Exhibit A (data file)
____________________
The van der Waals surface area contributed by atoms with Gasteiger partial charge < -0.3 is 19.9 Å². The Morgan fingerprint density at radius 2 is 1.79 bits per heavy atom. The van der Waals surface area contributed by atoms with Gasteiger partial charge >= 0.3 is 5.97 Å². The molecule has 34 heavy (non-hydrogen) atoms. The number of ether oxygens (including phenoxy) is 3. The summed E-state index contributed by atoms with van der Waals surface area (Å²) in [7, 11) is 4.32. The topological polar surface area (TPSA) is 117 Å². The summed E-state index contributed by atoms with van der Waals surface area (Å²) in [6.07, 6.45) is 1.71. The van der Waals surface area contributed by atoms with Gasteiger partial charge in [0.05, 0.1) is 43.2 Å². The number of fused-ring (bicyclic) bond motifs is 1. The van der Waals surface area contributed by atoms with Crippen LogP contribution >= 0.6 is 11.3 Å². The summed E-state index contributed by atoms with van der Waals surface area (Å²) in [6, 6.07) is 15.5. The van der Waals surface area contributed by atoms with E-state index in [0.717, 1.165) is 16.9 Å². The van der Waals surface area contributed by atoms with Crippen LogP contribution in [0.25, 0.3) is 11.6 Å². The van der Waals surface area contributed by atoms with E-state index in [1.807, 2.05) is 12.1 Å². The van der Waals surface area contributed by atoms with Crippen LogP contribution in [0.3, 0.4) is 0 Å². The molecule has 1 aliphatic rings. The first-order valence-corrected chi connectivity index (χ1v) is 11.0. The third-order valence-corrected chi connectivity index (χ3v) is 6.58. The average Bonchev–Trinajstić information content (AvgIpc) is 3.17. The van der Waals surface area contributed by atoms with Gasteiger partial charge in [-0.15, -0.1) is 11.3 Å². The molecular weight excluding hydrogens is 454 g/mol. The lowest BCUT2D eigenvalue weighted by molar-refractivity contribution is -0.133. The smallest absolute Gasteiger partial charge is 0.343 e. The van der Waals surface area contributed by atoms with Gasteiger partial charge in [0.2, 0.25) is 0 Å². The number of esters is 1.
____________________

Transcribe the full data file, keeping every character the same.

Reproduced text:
The van der Waals surface area contributed by atoms with Gasteiger partial charge < -0.3 is 19.9 Å². The Morgan fingerprint density at radius 2 is 1.79 bits per heavy atom. The van der Waals surface area contributed by atoms with Gasteiger partial charge >= 0.3 is 5.97 Å². The molecule has 34 heavy (non-hydrogen) atoms. The number of ether oxygens (including phenoxy) is 3. The summed E-state index contributed by atoms with van der Waals surface area (Å²) in [7, 11) is 4.32. The topological polar surface area (TPSA) is 117 Å². The summed E-state index contributed by atoms with van der Waals surface area (Å²) in [6.07, 6.45) is 1.71. The van der Waals surface area contributed by atoms with Gasteiger partial charge in [0.05, 0.1) is 43.2 Å². The number of fused-ring (bicyclic) bond motifs is 1. The van der Waals surface area contributed by atoms with Crippen LogP contribution >= 0.6 is 11.3 Å². The summed E-state index contributed by atoms with van der Waals surface area (Å²) in [6, 6.07) is 15.5. The van der Waals surface area contributed by atoms with E-state index in [0.717, 1.165) is 16.9 Å². The van der Waals surface area contributed by atoms with Crippen LogP contribution in [0.25, 0.3) is 11.6 Å². The van der Waals surface area contributed by atoms with E-state index in [1.807, 2.05) is 12.1 Å². The van der Waals surface area contributed by atoms with Crippen LogP contribution in [0.3, 0.4) is 0 Å². The molecule has 1 aliphatic rings. The first-order valence-corrected chi connectivity index (χ1v) is 11.0. The third-order valence-corrected chi connectivity index (χ3v) is 6.58. The average Bonchev–Trinajstić information content (AvgIpc) is 3.17. The van der Waals surface area contributed by atoms with Gasteiger partial charge in [-0.15, -0.1) is 11.3 Å². The molecular weight excluding hydrogens is 454 g/mol. The lowest BCUT2D eigenvalue weighted by molar-refractivity contribution is -0.133. The smallest absolute Gasteiger partial charge is 0.343 e. The van der Waals surface area contributed by atoms with Gasteiger partial charge in [0.2, 0.25) is 0 Å². The number of esters is 1.